TALKING to Matthew Hawkins you’re likely to learn a couple of new phrases.
Matt, the assistant principal for identity at St Patrick’s College, Shorncliffe, in Brisbane’s north, spent time during the July school holidays in the Philippines as a guest of the Christian Brothers in the diocese of Kabankalan on the Island of Negros.
He was there to participate in a ministry planning workshop and had been asked to bring a perspective of Edmund Rice Education Australian (EREA) schools with experience in immersion and partnership.
Matt, who grew up in Toowoomba and attended Downlands College, certainly has the experience to comment having been on a number of immersion experiences to countries and cultures that many of us would label Third World destinations.
That is where the new phases come in.
In Matt’s conversation those destinations, South Africa, India, the Philippines become “majority world countries” and we Australians live in a “minority world country”.
Matt uses those same terms with immersion students.
“So they come to an understanding that being as wealthy as they are puts them in the minority of the world’s population,” he said.
“The way they live is not how everyone in the world lives. In fact it’s only how a small part of the world actually lives.
“The majority of the world doesn’t have the resources they have so we talk about we being in the minority.”
Matt has a strong belief that the more authentically we move from a position of charity to a position of solidarity the sooner real justice can be achieved.
“I think a lot of us here in a minority world country like Australia have this notion that we have the ability to fix problems elsewhere because we have the resources and we think we have the knowledge.
“As it turns out that’s not actually the case.
“People in majority world countries have both the resources and the knowledge to solve their own problems but they just face so many difficulties that hinder them from solving those problems through no fault of their own.”
Matt said moving from charity to solidarity was all about perspective.
“It is realising that all we can do is stand next to them and to say, ‘we’re here, we understand that you are struggling and we’d like to stand with you and work out ways that we can work together to move towards a common goal of justice’.”
That leads to the second thing you notice about Matt Hawkins – his spirituality and his belief that you see God in other people.
Matt said immersions were a humbling experience and Australian students would be helped far more than the people they would meet.
“They are going to gain far more from the experience than they will give and they don’t understand that before they go,” he said.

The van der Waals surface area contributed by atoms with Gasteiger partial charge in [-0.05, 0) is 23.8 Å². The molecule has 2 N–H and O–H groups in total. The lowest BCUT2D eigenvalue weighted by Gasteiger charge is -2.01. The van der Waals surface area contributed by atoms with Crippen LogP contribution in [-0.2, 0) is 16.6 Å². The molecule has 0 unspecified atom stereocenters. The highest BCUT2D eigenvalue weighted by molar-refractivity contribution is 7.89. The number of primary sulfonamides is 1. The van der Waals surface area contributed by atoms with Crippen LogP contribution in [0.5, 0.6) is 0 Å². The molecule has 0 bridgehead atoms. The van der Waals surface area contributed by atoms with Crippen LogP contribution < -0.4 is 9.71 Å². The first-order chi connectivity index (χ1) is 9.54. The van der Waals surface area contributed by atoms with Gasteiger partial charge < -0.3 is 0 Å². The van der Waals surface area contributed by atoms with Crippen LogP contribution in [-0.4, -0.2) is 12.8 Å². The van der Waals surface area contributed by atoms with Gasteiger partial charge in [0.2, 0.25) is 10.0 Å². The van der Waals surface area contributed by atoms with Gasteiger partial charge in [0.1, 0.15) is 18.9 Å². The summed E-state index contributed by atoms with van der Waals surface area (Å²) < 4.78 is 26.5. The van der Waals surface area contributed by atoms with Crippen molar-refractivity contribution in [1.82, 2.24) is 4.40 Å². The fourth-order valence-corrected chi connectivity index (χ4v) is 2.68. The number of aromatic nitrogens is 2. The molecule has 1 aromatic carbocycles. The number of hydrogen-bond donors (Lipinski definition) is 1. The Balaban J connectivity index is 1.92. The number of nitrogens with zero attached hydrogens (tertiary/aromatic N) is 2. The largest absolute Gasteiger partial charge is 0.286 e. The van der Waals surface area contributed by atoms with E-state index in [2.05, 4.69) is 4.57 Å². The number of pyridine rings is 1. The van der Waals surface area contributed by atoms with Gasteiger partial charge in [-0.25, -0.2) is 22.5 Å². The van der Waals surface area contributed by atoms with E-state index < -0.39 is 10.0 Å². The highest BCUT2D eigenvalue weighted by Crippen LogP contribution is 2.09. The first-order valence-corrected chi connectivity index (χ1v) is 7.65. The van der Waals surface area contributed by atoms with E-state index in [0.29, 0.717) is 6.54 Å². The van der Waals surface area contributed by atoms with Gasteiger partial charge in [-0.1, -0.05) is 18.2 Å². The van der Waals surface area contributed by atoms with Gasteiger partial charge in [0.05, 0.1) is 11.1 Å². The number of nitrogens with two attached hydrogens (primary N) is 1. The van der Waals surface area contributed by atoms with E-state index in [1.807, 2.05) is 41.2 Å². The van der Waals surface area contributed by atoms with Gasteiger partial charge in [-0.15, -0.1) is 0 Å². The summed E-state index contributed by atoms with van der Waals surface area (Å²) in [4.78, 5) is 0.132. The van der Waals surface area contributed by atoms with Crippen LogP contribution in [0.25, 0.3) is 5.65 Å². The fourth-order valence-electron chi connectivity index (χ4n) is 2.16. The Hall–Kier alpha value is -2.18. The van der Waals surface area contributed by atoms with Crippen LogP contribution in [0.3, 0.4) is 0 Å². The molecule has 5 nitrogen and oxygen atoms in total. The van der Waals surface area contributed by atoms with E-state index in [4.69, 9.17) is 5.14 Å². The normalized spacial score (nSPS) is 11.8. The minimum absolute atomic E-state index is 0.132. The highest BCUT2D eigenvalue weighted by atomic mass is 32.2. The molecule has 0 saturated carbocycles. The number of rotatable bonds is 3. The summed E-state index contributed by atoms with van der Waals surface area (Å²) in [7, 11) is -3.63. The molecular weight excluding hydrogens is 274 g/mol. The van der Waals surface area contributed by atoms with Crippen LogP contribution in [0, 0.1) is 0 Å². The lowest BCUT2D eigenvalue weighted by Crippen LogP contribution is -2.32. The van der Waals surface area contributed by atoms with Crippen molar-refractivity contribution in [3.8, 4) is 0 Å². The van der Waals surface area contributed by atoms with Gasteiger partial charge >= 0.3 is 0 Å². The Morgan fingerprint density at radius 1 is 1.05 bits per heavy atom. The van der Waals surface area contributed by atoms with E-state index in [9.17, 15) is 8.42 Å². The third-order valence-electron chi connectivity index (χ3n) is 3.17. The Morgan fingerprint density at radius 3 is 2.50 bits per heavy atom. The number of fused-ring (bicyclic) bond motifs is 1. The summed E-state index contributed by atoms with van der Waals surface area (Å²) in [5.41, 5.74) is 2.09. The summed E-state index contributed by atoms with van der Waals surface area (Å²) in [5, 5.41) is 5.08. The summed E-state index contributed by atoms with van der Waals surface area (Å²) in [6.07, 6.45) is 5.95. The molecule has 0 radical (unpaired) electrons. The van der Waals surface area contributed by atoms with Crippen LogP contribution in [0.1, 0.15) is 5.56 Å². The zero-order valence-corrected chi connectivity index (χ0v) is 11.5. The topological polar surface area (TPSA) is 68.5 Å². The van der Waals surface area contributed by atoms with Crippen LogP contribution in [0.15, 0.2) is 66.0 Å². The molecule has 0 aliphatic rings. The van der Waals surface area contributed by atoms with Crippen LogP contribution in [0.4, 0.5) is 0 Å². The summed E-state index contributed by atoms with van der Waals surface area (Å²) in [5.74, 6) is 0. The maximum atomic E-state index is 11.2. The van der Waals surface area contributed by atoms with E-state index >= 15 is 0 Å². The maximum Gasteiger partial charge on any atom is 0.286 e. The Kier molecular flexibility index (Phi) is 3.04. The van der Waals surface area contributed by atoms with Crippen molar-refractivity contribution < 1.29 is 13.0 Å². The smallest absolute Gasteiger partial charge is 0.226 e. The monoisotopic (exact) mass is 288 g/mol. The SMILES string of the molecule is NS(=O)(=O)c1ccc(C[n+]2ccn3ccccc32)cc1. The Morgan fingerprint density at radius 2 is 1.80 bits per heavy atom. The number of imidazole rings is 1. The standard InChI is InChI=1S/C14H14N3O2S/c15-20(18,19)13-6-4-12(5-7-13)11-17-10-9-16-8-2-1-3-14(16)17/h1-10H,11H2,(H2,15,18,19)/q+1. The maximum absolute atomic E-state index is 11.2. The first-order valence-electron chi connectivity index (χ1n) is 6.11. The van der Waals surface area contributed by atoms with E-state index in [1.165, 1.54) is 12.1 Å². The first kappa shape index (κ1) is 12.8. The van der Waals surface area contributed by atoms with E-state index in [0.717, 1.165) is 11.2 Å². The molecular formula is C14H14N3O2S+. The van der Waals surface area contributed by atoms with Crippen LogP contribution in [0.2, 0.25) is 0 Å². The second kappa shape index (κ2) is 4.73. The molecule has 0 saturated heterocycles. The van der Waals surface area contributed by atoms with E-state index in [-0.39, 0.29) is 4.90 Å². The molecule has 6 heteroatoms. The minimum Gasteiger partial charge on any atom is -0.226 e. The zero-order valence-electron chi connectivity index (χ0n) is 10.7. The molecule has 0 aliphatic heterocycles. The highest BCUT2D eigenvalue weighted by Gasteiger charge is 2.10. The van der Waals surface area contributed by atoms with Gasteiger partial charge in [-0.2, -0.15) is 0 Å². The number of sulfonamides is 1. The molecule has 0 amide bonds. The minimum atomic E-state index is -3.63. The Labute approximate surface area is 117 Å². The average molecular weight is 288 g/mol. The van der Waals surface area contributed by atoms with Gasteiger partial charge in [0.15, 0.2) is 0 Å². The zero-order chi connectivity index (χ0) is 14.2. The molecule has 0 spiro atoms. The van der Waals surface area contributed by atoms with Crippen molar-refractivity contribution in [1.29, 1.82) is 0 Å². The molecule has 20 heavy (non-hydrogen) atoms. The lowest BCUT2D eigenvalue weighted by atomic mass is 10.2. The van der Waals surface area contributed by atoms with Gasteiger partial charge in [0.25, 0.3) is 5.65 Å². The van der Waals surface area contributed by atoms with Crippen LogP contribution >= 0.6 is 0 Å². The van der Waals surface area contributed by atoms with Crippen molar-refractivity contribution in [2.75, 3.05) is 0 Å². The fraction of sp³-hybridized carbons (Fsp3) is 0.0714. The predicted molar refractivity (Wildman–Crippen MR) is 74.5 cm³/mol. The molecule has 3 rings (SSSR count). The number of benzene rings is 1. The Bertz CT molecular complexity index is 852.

It is a belief Matt has built through his own immersion experiences dating back to his first such trip in 2004.
That trip to South Africa was followed up with several immersions to the Philippines.
Since moving schools to St Patrick’s, Matt has accompanied college chaplain Divine Word Missionary Father Liam Horsfall on one of the school’s immersions to India.
“On a practical level I’ve learnt far more about what being truly hospitable means,” Matt said.
“I learnt truly what being welcoming means and have learnt some tips on actually how to improve how I can do those things (and) I’m coming to a truer sense in my own mind of what justice actually means and what it can look like.”
Matt said on a broader, deeper level he felt far more authentically human when with the immersion hosts.
“I feel like a lot of the unnecessary things get stripped away when I’m with these people and we actually start getting to the heart of what it means to be in relationship with another person,” he said.
“Personally I have felt I get a truer sense of what humanity actually is when I’m with people in the majority world who know what it is to truly struggle.”
Matt said he had heard people say that the more human one was the closer to God one was and from a faith perspective his immersion experiences had given him a better understanding of that concept.
“Before I went on immersion experiences, before I formed close friendships with people in the majority world I really didn’t understand what that meant,” he said.
Matt said he still maintained strong ties with the Edmund Rice community in the Philippines and with the friends he had made in that country.
“The connection I have with the Philippines remains,” he said.
“I stay in touch with many people there who are now friends of mine.”
Matt said one of the Philippines principals he met on immersions had a similarly aged daughter to his own and even the children were friends.
“They are both around three and four now and they give each other gifts each time so that’s also become part of the relationship,” he said.
As for what the future holds for Matt Hawkins, he has two young children, the second aged two, and a wife who has also travelled on immersion and works as a school teacher with EREA.
Their dream is to some day, as a family, work in a majority world country.
The Catholic Leader is an Australian award-winning Catholic newspaper that has been published by the Archdiocese of Brisbane since 1929. Our journalism seeks to provide a full, accurate and balanced Catholic perspective of local, national and international news while upholding the dignity of the human person.
The Catholic Leader acknowledges Aboriginal and Torres Strait Islander people as the First Peoples of this country and especially acknowledge the traditional owners on whose lands we live and work throughout the Catholic Archdiocese of Brisbane.